This story has been updated.
D.C. council member Marion Barry spoke to the ambassador of the Philippines late Wednesday afternoon to try to resolve the growing controversy over the former mayor’s remarks about Filipino nurses.
“I reached out and had good conversations,” Barry said.
“This is about improving human relations. There are still cultural gaps between various groups in this country and we have a responsibility to understand and close them.”
Barry declined to comment on when, and if, such a meeting will be held.
Barry made his comments about Filipino nurses as he questioned University of the District of Columbia officials on the future of their nursing program. Barry said he wanted UDC and other nursing schools to identify and train unemployed residents in the District for careers in the industry.
“In fact, it’s so bad, that if you go to the hospital now, you’ll find a number of immigrants who are nurses, particularly from the Philippines,” said Barry during the hearing, which was videotaped by WTTG-TV. “And, no offense, but let’s grow our own teachers, let’s grow our own nurses, so that we don’t have to be scrounging around in our community clinics and other kinds of places, having to hire people from somewhere else.”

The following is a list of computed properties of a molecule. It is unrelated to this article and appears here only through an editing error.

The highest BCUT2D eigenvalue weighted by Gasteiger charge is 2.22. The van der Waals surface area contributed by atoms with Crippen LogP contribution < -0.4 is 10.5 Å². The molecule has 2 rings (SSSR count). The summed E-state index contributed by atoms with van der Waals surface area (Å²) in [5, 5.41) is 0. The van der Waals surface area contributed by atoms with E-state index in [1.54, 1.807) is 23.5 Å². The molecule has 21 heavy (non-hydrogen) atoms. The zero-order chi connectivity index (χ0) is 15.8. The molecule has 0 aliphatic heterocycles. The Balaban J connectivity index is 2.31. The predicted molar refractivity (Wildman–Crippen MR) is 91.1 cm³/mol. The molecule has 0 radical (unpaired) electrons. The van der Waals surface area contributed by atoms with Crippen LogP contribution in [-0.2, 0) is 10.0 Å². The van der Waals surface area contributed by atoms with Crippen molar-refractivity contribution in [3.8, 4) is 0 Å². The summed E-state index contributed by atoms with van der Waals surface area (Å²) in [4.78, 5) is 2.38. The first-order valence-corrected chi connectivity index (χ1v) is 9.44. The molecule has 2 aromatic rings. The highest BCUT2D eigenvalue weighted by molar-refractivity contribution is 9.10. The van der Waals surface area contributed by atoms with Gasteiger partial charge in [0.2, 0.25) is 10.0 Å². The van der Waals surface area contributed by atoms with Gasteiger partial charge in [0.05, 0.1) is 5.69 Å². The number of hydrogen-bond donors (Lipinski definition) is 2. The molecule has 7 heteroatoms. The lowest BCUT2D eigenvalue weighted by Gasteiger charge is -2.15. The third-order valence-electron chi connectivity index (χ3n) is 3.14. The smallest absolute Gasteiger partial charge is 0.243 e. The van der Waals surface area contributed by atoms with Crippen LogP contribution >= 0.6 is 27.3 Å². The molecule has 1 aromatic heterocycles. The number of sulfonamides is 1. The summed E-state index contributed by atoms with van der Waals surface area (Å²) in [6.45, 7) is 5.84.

The ambassador issued a statement Wednesday condemning Barry for “intolerant, narrow-minded comments.”
“Council member Barry’s penchant for blaming Asians, who only want to work for their American dream, fuels racism, discrimination and violence,” said Ambassador Jose L. Cuisia Jr. “Such rhetoric does nothing but harm relations among community members, when the times call for developing relationships and finding solutions to common challenges.”
In a related development, Del. Eleanor Holmes Norton (D-D.C.) issued a statement Thursday morning calling on Barry to apologize for, as she called it, "the time dishonored pattern he seems to be adopting of targeting racial groups to call attention to issues."
Filipino nurses, she said, "do not deserve to be insulted for helping fill an indispensable health care need in a profession that we in this country have neglected."
"Racially cloaked language deflects attention from the underlying issues of concern," Norton continued. "Such language also carries special danger when it comes from elected officials to whom people look for guidance and remedies, and as African-Americans have learned over hundreds of years, can lead to racial scapegoating."
Staff writer Mike DeBonis also contributed to this story.